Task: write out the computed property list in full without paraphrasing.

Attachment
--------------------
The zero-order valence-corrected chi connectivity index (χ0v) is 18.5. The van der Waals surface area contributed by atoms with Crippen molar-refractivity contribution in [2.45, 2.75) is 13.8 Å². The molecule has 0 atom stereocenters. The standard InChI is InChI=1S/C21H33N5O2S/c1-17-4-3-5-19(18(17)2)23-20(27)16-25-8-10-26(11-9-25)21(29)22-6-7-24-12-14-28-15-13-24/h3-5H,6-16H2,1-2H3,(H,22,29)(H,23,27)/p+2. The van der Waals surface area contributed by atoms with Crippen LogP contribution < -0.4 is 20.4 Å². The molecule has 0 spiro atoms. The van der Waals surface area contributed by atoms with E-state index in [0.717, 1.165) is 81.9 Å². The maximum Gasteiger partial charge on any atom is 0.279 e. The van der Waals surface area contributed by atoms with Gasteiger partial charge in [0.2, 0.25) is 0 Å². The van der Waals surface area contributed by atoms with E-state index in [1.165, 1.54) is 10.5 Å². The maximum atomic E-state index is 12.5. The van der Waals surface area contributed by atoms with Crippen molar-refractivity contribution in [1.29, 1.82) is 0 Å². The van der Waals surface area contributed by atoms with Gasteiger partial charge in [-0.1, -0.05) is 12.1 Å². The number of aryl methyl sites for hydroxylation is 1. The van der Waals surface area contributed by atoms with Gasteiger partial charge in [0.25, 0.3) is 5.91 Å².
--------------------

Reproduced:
The zero-order valence-corrected chi connectivity index (χ0v) is 18.5. The van der Waals surface area contributed by atoms with Crippen molar-refractivity contribution in [2.45, 2.75) is 13.8 Å². The molecule has 0 atom stereocenters. The standard InChI is InChI=1S/C21H33N5O2S/c1-17-4-3-5-19(18(17)2)23-20(27)16-25-8-10-26(11-9-25)21(29)22-6-7-24-12-14-28-15-13-24/h3-5H,6-16H2,1-2H3,(H,22,29)(H,23,27)/p+2. The van der Waals surface area contributed by atoms with Crippen LogP contribution < -0.4 is 20.4 Å². The molecule has 0 spiro atoms. The van der Waals surface area contributed by atoms with E-state index in [0.717, 1.165) is 81.9 Å². The maximum Gasteiger partial charge on any atom is 0.279 e. The van der Waals surface area contributed by atoms with Gasteiger partial charge in [0.2, 0.25) is 0 Å². The van der Waals surface area contributed by atoms with E-state index in [1.165, 1.54) is 10.5 Å². The maximum atomic E-state index is 12.5. The van der Waals surface area contributed by atoms with Crippen molar-refractivity contribution in [1.29, 1.82) is 0 Å². The van der Waals surface area contributed by atoms with Gasteiger partial charge in [-0.1, -0.05) is 12.1 Å². The number of aryl methyl sites for hydroxylation is 1. The van der Waals surface area contributed by atoms with Gasteiger partial charge in [0.25, 0.3) is 5.91 Å².